- Brent, WTI rise by around 1%.
- Investors take stock as virus spreads.
Oil prices rose for a second day on Wednesday,Â recouping some losses after a five-day rout on talk that OPEC could extend oilÂ output cuts if a new coronavirus hurts demand, while data showing a decline inÂ U.S. stockpiles helped steady prices.
Financial markets that have been hit by the spread of the virus out of ChinaÂ are trying to assess the economic fallout, with the death toll rising to 132 andÂ airlines reducing flights to China.
“While the coronavirus continues to the spread both in and outside China theÂ market is trying to adjust positions across all asset classes,” said Saxo BankÂ analyst Ole Hansen.
“Commodities, most of which depend on global growth and demand, have beenÂ caught in the crosshairs of these developments … China (is) the world’sÂ biggest buyer of most commodities, from crude oil and fuel to copper and ironÂ ore.”
British Airways suspended all direct flights to and from mainland ChinaÂ after Britain warned against all but essential travel to the country, and jetÂ fuel demand has slumped in Asia as airlines have cancelled connections.
The Organization of Petroleum Exporting Countries wants to extend oilÂ production cuts until at least June from March, and may deepen the reductions,Â should demand for oil in China be significantly reduced by the spread of theÂ virus, OPEC sources said.
OPEC and its allies including Russia, have been trying to stabilise pricesÂ amid questions over the global demand outlook and rising supplies, particularlyÂ out of the United States.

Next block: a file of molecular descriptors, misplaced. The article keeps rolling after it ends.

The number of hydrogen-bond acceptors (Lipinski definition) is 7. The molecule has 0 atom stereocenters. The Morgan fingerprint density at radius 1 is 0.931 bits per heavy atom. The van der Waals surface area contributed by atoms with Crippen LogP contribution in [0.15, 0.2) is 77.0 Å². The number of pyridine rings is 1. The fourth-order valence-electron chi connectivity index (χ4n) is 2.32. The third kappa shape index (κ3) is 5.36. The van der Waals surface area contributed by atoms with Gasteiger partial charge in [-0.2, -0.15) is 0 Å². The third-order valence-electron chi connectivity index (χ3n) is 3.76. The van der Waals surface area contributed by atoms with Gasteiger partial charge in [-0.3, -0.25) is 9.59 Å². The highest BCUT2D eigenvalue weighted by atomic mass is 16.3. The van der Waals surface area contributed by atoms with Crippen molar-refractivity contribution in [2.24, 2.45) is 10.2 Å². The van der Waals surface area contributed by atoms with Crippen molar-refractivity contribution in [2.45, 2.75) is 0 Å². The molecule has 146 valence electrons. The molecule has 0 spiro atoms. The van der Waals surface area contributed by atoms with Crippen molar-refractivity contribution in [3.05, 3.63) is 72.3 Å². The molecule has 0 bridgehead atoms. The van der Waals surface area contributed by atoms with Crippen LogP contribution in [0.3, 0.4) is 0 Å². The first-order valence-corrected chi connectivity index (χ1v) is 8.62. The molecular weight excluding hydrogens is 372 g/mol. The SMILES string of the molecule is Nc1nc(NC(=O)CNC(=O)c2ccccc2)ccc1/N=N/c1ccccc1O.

“A further extension is a strong possibility and a deeper cut is aÂ possibility,” one OPEC source told Reuters. Any fallout of the China virus onÂ oil demand is likely to be clearer over the coming week, the source said.
In the United States, crude oil inventories fell by 4.3 million barrels lastÂ week, data from industry group the American Petroleum Institute showed onÂ Tuesday, compared with analysts’ expectations of a gain of 482,000 barrels.
Gasoline stocks were up by 3.3 million barrels, compared with forecasts in aÂ Reuters poll of a 1.3 million-barrel gain.
Distillate fuel inventories, which include diesel and heating oil, fell byÂ 141,000 barrels, against expectations of a 1 million barrel drop.Â
Official figures on oil and products are due out from the Energy InformationÂ Administration later on Wednesday.